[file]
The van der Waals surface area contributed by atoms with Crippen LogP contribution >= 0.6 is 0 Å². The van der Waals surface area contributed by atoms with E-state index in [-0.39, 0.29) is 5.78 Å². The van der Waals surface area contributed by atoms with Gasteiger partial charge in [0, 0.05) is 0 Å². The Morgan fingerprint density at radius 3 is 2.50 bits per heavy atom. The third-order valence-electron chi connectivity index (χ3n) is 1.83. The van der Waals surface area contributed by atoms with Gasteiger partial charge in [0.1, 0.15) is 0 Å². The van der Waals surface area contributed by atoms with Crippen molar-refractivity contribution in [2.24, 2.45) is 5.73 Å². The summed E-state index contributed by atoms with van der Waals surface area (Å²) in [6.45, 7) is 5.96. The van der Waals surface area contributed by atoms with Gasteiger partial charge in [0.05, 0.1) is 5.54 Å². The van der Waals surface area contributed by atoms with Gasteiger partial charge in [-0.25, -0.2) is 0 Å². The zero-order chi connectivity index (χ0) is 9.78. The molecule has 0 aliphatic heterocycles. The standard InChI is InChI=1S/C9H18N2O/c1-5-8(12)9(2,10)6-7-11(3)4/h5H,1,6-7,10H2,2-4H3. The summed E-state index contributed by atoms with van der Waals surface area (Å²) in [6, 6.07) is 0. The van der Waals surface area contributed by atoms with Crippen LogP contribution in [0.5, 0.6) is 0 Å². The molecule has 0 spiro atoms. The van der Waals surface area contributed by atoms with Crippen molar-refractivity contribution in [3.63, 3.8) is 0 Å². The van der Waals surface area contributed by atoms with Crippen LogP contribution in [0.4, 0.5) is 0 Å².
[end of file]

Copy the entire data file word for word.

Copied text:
The van der Waals surface area contributed by atoms with Crippen LogP contribution >= 0.6 is 0 Å². The van der Waals surface area contributed by atoms with E-state index in [-0.39, 0.29) is 5.78 Å². The van der Waals surface area contributed by atoms with Gasteiger partial charge in [0, 0.05) is 0 Å². The Morgan fingerprint density at radius 3 is 2.50 bits per heavy atom. The third-order valence-electron chi connectivity index (χ3n) is 1.83. The van der Waals surface area contributed by atoms with Gasteiger partial charge in [0.1, 0.15) is 0 Å². The van der Waals surface area contributed by atoms with Crippen molar-refractivity contribution in [2.24, 2.45) is 5.73 Å². The summed E-state index contributed by atoms with van der Waals surface area (Å²) in [6.45, 7) is 5.96. The van der Waals surface area contributed by atoms with Gasteiger partial charge in [0.05, 0.1) is 5.54 Å². The van der Waals surface area contributed by atoms with Gasteiger partial charge in [-0.25, -0.2) is 0 Å². The zero-order chi connectivity index (χ0) is 9.78. The molecule has 0 aliphatic heterocycles. The standard InChI is InChI=1S/C9H18N2O/c1-5-8(12)9(2,10)6-7-11(3)4/h5H,1,6-7,10H2,2-4H3. The summed E-state index contributed by atoms with van der Waals surface area (Å²) in [6, 6.07) is 0. The van der Waals surface area contributed by atoms with Crippen LogP contribution in [0.5, 0.6) is 0 Å². The molecule has 0 spiro atoms. The van der Waals surface area contributed by atoms with Crippen molar-refractivity contribution in [3.63, 3.8) is 0 Å². The van der Waals surface area contributed by atoms with Crippen LogP contribution in [0.4, 0.5) is 0 Å².